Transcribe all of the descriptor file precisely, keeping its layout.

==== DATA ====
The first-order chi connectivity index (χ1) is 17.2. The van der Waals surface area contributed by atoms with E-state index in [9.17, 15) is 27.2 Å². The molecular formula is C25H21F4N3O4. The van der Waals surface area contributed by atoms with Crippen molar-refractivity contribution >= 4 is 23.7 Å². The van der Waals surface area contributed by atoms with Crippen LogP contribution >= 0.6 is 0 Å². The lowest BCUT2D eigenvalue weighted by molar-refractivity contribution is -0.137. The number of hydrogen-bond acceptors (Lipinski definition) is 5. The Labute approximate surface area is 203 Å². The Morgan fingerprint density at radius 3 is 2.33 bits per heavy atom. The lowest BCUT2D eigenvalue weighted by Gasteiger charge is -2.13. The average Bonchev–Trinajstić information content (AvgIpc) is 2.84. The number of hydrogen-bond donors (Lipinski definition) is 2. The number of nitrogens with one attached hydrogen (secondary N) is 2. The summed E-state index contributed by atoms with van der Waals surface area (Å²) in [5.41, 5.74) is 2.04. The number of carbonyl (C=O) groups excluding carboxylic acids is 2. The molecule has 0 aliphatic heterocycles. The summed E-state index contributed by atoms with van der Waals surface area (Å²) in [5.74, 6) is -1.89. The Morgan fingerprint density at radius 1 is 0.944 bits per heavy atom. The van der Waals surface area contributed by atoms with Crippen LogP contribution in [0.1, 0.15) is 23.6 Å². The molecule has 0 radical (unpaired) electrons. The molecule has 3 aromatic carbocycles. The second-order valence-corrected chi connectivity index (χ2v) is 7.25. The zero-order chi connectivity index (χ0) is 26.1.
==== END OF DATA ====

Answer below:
The first-order chi connectivity index (χ1) is 17.2. The van der Waals surface area contributed by atoms with E-state index in [9.17, 15) is 27.2 Å². The molecular formula is C25H21F4N3O4. The van der Waals surface area contributed by atoms with Crippen molar-refractivity contribution >= 4 is 23.7 Å². The van der Waals surface area contributed by atoms with Crippen LogP contribution >= 0.6 is 0 Å². The lowest BCUT2D eigenvalue weighted by molar-refractivity contribution is -0.137. The number of hydrogen-bond acceptors (Lipinski definition) is 5. The Labute approximate surface area is 203 Å². The Morgan fingerprint density at radius 3 is 2.33 bits per heavy atom. The lowest BCUT2D eigenvalue weighted by Gasteiger charge is -2.13. The average Bonchev–Trinajstić information content (AvgIpc) is 2.84. The number of hydrogen-bond donors (Lipinski definition) is 2. The number of nitrogens with one attached hydrogen (secondary N) is 2. The summed E-state index contributed by atoms with van der Waals surface area (Å²) in [5.41, 5.74) is 2.04. The number of carbonyl (C=O) groups excluding carboxylic acids is 2. The molecule has 0 aliphatic heterocycles. The summed E-state index contributed by atoms with van der Waals surface area (Å²) in [5.74, 6) is -1.89. The Morgan fingerprint density at radius 1 is 0.944 bits per heavy atom. The van der Waals surface area contributed by atoms with Crippen LogP contribution in [0.1, 0.15) is 23.6 Å². The molecule has 0 radical (unpaired) electrons. The molecule has 3 aromatic carbocycles. The second-order valence-corrected chi connectivity index (χ2v) is 7.25. The zero-order chi connectivity index (χ0) is 26.1.